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Mt Franklin

This information has been obtained from the report: Eruption Points of the Newer Volcanic Province of Victoria by Neville Rosengren. This report was published in 1994 and was prepared for the National Trust of Australia (Victoria) and the Geological Society of Australia (Victorian Division). The review of eruption points was based on an earlier unpublished manuscript Catalogue of the post-Miocene volcanoes of Victoria compiled by O P Singleton and E B Joyce (Geology Department, University of Melbourne 1970).

Geological heritage sites, including sites of geomorphological interest and volcanic heritage sites, are under regular revision by the Geological Society of Australia, especially in the assessment of significance and value. Reference should be made to the most recent reports. See the Earth Science Heritage (external link) section of the Geological Society of Australia website for details of geological heritage reports, and a bibliography.

37 16 00S 144 09 00E (external link); 7723-3-1 (Daylesford) 471720. 9 km N of Daylesford. Daylesford-Castlemaine Road,
Image: Eruption Point
Mt Franklin breached crater

Daylesford and Glenlyon.

Public land. Road access to crater, upper area pine plantation, lower slopes native woodland. Surrounded by private land. Exposures in road cuttings.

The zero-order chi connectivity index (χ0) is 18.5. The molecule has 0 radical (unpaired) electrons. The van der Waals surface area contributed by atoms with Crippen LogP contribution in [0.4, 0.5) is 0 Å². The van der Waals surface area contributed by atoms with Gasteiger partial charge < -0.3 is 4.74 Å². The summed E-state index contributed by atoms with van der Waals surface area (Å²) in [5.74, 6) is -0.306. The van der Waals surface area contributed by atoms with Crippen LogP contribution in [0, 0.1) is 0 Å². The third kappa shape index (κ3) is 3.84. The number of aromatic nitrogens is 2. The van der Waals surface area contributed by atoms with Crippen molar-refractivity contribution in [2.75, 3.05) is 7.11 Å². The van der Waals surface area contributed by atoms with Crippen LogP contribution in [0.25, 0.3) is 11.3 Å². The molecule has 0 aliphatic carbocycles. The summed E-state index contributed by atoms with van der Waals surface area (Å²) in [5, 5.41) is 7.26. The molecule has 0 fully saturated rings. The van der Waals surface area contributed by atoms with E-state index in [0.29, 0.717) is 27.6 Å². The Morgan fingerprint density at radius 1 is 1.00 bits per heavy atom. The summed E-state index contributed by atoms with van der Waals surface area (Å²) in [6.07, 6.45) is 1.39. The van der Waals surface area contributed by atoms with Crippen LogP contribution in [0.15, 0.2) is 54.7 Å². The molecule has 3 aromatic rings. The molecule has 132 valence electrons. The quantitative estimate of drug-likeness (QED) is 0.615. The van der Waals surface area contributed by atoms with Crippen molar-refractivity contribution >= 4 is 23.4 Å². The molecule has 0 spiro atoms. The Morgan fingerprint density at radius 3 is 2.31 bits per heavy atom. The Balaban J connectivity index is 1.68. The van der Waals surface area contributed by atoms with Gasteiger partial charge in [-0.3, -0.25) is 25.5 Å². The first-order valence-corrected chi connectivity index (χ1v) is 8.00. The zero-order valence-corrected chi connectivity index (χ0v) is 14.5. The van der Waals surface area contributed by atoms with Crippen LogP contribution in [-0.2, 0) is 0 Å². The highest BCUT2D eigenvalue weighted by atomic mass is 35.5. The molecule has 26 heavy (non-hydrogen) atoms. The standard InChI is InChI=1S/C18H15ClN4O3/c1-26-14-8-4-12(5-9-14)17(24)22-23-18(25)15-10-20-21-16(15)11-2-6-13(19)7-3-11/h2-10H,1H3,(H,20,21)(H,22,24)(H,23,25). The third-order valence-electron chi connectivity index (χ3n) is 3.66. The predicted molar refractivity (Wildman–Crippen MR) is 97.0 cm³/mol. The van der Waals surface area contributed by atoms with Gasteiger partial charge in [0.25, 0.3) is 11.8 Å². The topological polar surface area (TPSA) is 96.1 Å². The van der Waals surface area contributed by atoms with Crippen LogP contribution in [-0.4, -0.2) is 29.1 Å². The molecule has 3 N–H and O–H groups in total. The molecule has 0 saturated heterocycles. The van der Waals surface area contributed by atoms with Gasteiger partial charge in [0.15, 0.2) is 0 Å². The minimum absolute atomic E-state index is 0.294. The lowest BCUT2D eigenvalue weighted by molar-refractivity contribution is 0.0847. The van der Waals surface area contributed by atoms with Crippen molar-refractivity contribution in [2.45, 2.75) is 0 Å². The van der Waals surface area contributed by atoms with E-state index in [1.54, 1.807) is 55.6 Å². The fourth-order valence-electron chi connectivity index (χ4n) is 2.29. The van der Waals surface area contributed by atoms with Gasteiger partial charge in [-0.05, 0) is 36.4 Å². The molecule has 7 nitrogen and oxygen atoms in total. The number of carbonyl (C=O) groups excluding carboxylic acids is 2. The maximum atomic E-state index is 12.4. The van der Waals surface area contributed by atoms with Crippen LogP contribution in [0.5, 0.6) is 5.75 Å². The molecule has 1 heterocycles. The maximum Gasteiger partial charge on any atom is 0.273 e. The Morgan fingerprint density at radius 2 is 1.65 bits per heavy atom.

Type 5:

Scoria cone with breached crater.

Mount Franklin is a prominent, conical scoria cone with deep crater open via a narrow breach in the rim on the southeastern side. The breached rim is probably a result of a late-stage lava flow breaking through the lower part of the cone. Earlier flows extend to the north and west. The coarse ejecta exposed around the summit includes red and green olivine and megacrysts of high-temperature and orthoclase (to 7 cm long) and augite (over 9 cm long). Lumps of Ordovician sedimentary and granitic bedrock also occur in the ejecta and small basalt blocks contain cores of crazed quartz. On the western slope is the parasitic scoria mound known as Lady Franklin (Unnamed CN5).

635 m; 185 m.


This is a large and very obvious example of a breached scoria cone. The crater is one of the deepest in the Central Highlands area. It is a major megacryst site with some of the largest known Victorian examples of megacrysts of augite and an orthoclase. The small parasitic mound of Lady Franklin on the western flanks adds to the geological interest of the site.


Edwards, A.B. (1938). The Tertiary volcanic rocks of central Victoria.
Quarterly Journal of the Geological Society of London 94, pp. 243-230.
Hills, 1940; Coulson 1954; Ollier 1967a; Beasley 1970.

EP Mt Franklin
Mount Franklin 7723-3-1 (DAYLESFORD)
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